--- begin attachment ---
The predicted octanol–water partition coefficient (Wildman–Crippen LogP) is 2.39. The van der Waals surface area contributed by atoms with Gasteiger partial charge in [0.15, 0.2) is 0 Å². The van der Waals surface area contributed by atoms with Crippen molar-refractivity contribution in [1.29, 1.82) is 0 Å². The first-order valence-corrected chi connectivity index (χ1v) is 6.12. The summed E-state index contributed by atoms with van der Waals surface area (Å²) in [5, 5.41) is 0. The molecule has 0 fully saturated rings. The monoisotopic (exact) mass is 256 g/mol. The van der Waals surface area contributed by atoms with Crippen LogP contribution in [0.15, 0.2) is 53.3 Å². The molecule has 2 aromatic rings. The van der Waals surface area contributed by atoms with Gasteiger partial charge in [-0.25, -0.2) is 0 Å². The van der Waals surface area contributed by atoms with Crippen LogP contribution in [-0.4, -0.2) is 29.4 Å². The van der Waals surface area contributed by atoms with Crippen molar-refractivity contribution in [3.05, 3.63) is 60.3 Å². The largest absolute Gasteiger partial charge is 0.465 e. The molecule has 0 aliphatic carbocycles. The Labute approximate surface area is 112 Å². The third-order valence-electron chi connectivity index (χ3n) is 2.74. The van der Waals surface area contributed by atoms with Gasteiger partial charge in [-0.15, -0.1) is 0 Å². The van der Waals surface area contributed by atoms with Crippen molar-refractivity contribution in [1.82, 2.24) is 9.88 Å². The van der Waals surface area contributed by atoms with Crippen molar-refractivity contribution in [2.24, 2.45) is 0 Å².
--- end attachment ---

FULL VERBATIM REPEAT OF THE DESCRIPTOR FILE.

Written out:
The predicted octanol–water partition coefficient (Wildman–Crippen LogP) is 2.39. The van der Waals surface area contributed by atoms with Gasteiger partial charge in [0.15, 0.2) is 0 Å². The van der Waals surface area contributed by atoms with Crippen molar-refractivity contribution in [1.29, 1.82) is 0 Å². The first-order valence-corrected chi connectivity index (χ1v) is 6.12. The summed E-state index contributed by atoms with van der Waals surface area (Å²) in [5, 5.41) is 0. The molecule has 0 fully saturated rings. The monoisotopic (exact) mass is 256 g/mol. The van der Waals surface area contributed by atoms with Crippen LogP contribution in [0.15, 0.2) is 53.3 Å². The molecule has 2 aromatic rings. The van der Waals surface area contributed by atoms with Gasteiger partial charge in [-0.25, -0.2) is 0 Å². The van der Waals surface area contributed by atoms with Crippen LogP contribution in [-0.4, -0.2) is 29.4 Å². The van der Waals surface area contributed by atoms with Crippen molar-refractivity contribution in [3.05, 3.63) is 60.3 Å². The largest absolute Gasteiger partial charge is 0.465 e. The molecule has 0 aliphatic carbocycles. The Labute approximate surface area is 112 Å². The third-order valence-electron chi connectivity index (χ3n) is 2.74. The van der Waals surface area contributed by atoms with Gasteiger partial charge in [-0.15, -0.1) is 0 Å². The van der Waals surface area contributed by atoms with Crippen molar-refractivity contribution in [1.82, 2.24) is 9.88 Å². The van der Waals surface area contributed by atoms with Crippen molar-refractivity contribution in [2.24, 2.45) is 0 Å².